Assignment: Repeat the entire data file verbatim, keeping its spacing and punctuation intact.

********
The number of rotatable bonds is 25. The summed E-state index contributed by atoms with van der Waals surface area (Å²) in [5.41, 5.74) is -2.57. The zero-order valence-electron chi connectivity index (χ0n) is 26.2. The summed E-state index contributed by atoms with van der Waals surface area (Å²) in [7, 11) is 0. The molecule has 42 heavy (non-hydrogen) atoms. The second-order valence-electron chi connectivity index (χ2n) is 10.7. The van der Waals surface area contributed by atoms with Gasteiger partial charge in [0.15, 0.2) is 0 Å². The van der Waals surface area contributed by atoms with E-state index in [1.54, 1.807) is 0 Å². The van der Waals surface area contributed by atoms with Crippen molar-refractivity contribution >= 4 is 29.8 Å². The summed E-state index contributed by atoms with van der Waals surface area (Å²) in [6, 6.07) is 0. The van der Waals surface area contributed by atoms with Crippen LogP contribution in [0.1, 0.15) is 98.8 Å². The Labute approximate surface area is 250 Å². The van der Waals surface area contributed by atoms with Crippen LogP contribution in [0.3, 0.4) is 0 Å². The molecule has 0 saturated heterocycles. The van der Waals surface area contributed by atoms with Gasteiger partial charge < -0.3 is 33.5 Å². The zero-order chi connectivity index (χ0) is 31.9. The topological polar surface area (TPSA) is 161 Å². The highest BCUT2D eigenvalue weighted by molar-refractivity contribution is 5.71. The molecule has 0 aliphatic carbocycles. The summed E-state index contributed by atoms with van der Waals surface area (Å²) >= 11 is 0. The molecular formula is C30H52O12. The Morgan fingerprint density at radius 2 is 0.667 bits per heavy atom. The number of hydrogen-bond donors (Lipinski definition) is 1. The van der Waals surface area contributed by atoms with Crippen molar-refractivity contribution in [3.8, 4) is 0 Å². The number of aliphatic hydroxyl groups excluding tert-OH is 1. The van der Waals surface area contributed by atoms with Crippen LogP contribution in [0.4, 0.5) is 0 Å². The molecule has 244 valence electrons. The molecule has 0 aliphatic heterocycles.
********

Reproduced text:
The number of rotatable bonds is 25. The summed E-state index contributed by atoms with van der Waals surface area (Å²) in [5.41, 5.74) is -2.57. The zero-order valence-electron chi connectivity index (χ0n) is 26.2. The summed E-state index contributed by atoms with van der Waals surface area (Å²) in [7, 11) is 0. The molecule has 42 heavy (non-hydrogen) atoms. The second-order valence-electron chi connectivity index (χ2n) is 10.7. The van der Waals surface area contributed by atoms with Gasteiger partial charge in [0.15, 0.2) is 0 Å². The van der Waals surface area contributed by atoms with E-state index in [1.54, 1.807) is 0 Å². The van der Waals surface area contributed by atoms with Crippen molar-refractivity contribution >= 4 is 29.8 Å². The summed E-state index contributed by atoms with van der Waals surface area (Å²) in [6, 6.07) is 0. The van der Waals surface area contributed by atoms with Crippen LogP contribution in [0.1, 0.15) is 98.8 Å². The Labute approximate surface area is 250 Å². The van der Waals surface area contributed by atoms with Crippen LogP contribution in [0.3, 0.4) is 0 Å². The molecule has 0 saturated heterocycles. The van der Waals surface area contributed by atoms with Gasteiger partial charge < -0.3 is 33.5 Å². The zero-order chi connectivity index (χ0) is 31.9. The topological polar surface area (TPSA) is 161 Å². The highest BCUT2D eigenvalue weighted by molar-refractivity contribution is 5.71. The molecule has 0 aliphatic carbocycles. The summed E-state index contributed by atoms with van der Waals surface area (Å²) >= 11 is 0. The molecular formula is C30H52O12. The Morgan fingerprint density at radius 2 is 0.667 bits per heavy atom. The number of hydrogen-bond donors (Lipinski definition) is 1. The van der Waals surface area contributed by atoms with Crippen molar-refractivity contribution in [3.8, 4) is 0 Å². The number of aliphatic hydroxyl groups excluding tert-OH is 1. The van der Waals surface area contributed by atoms with Crippen LogP contribution in [0.4, 0.5) is 0 Å². The molecule has 244 valence electrons. The molecule has 0 aliphatic heterocycles.